Op-Ed: California can’t leave our children behind on missing medical care


Eli Kirshbaum


The kids are not all right. The more dangerous Delta COVID variant is far from the only health crisis our children are facing. Reports are showing that children are struggling with mental health, food insecurity, and obesity and backsliding on routine vaccinations. In California, we likely don’t know today the full extent of the pediatric health crisis because so many children haven’t accessed the healthcare they need, and their records are incomplete.


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Our state entered the pandemic already with fewer than half of Medi-Cal-enrolled children accessing preventive care between 2013 and 2019. In fact, California ranks 40th for all states in providing preventive health services to children, including well-child exams, developmental screenings, mental health screenings, and blood tests for lead exposure. The pandemic accelerated these gaps, resulting in more children missing their well-child visits, vaccinations, and sick care.

In a recent report on healthcare utilization during COVID, data from California’s statewide health data network indicated that the declines in medical office visit volumes for adolescents (25%) and children over five years old (36%) were much larger than for adults (20%) in 2020 compared to 2019. These drops are concerning, given the critical role that regular well-child visits, prevention screenings, and primary care provide in supporting the physical, development, preventive, and mental health of children.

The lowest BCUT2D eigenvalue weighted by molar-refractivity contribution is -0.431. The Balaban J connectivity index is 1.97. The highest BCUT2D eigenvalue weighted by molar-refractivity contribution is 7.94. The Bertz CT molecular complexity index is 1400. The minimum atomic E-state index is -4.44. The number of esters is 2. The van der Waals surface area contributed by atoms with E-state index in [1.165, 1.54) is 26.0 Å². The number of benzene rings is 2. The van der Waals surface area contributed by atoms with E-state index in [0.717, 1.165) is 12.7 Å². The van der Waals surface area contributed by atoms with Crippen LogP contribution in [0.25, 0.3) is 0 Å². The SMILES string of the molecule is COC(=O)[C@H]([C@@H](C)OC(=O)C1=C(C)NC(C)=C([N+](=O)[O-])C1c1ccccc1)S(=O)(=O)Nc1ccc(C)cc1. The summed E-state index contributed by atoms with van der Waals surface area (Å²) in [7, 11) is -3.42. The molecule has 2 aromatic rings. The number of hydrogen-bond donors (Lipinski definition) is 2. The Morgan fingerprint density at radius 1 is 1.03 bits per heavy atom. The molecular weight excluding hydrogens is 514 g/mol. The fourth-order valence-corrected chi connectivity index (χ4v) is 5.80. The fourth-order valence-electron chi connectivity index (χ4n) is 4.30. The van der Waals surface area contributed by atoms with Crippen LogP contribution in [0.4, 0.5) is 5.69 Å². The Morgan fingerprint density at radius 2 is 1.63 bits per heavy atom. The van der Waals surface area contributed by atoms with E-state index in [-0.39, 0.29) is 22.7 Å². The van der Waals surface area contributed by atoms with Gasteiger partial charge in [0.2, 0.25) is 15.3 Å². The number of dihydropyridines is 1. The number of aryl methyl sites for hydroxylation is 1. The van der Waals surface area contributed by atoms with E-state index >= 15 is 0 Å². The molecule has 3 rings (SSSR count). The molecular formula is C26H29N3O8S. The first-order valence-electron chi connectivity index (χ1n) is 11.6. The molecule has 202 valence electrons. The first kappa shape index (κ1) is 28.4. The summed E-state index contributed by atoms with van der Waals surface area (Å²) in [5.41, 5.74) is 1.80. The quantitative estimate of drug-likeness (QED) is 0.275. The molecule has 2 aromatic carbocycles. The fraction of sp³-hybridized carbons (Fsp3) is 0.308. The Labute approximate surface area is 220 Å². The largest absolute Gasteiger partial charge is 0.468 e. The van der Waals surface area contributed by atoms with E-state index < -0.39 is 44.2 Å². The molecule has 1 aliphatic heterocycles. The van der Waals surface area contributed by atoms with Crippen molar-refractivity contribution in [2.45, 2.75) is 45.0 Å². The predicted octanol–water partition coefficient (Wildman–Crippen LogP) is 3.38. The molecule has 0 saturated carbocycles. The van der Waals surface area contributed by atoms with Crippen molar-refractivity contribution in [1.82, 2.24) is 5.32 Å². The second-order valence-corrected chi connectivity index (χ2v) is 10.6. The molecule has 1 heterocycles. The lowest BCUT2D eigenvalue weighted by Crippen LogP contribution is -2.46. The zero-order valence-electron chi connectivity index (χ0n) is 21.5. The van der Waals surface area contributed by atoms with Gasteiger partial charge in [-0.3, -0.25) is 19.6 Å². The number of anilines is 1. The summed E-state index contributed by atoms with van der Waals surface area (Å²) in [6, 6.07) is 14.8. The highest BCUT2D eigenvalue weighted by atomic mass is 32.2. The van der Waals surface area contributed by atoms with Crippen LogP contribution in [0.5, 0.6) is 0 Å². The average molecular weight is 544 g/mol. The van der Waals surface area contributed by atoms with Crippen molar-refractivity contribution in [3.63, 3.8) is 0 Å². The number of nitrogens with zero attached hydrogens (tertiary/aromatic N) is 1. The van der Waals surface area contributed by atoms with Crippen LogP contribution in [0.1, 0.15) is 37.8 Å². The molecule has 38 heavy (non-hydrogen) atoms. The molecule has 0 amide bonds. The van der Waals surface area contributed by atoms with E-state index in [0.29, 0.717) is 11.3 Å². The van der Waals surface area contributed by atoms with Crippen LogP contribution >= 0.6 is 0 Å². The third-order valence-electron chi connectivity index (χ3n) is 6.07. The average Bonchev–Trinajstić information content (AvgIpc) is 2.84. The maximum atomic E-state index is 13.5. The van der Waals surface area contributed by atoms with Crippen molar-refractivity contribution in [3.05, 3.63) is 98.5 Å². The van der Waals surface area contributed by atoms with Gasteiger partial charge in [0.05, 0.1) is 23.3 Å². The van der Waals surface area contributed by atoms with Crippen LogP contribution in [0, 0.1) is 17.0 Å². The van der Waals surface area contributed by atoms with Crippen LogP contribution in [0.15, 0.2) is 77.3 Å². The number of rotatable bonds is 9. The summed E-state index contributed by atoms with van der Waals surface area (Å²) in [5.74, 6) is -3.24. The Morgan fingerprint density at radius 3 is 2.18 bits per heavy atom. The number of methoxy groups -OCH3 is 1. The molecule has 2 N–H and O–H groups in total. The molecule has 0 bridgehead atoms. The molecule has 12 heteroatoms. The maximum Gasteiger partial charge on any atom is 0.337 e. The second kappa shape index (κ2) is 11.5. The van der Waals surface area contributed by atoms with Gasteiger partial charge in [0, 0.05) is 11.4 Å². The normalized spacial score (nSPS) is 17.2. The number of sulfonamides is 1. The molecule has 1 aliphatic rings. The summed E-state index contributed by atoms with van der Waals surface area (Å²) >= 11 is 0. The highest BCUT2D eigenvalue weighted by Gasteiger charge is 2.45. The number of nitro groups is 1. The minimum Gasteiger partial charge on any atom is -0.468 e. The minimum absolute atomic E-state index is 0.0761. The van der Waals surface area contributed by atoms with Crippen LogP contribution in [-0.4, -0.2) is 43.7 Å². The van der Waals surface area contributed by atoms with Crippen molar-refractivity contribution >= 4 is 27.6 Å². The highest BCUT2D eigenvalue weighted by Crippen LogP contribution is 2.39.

The good news is that this is a powerful moment, one where technology, policy, and a renewed focus on equity are converging to create new opportunities to dramatically improve children’s health — particularly for children covered by Medi-Cal, California’s Medicaid program. With more than half of all children in California covered by Medi-Cal, improvements at this one program can create systemic healthcare transformation for our children.

There has already been one major area of progress this summer, with state leaders making a $4.4 billion investment in the Children and Youth Behavioral Health Initiative to expand access to mental health care. This is a bold step and one we’d like to see replicated for general health and prevention, but there is more work ahead. As leaders in children’s health and data-driven health improvement in California, we have five recommendations. California should:

  1. Make Medi-Cal coverage easier for parents. Support parents in navigating what can be a difficult healthcare landscape, starting with making annual Medi-Cal renewal as easy as employer-sponsored coverage. Keep the youngest children enrolled continuously to ensure that they can connect with the multiple well-child visits and screenings in the first years of life when 90% of brain development occurs.
  2. Promote family-centered health homes. Pediatric practices need to be supported by an integrated team approach to best serve families. The state and health plans should invest and assist in building quality family-centered health homes where children can receive well-care visits and screenings, with family information and engagement in care, as well as care coordination and connection to health-related social-emotional support services.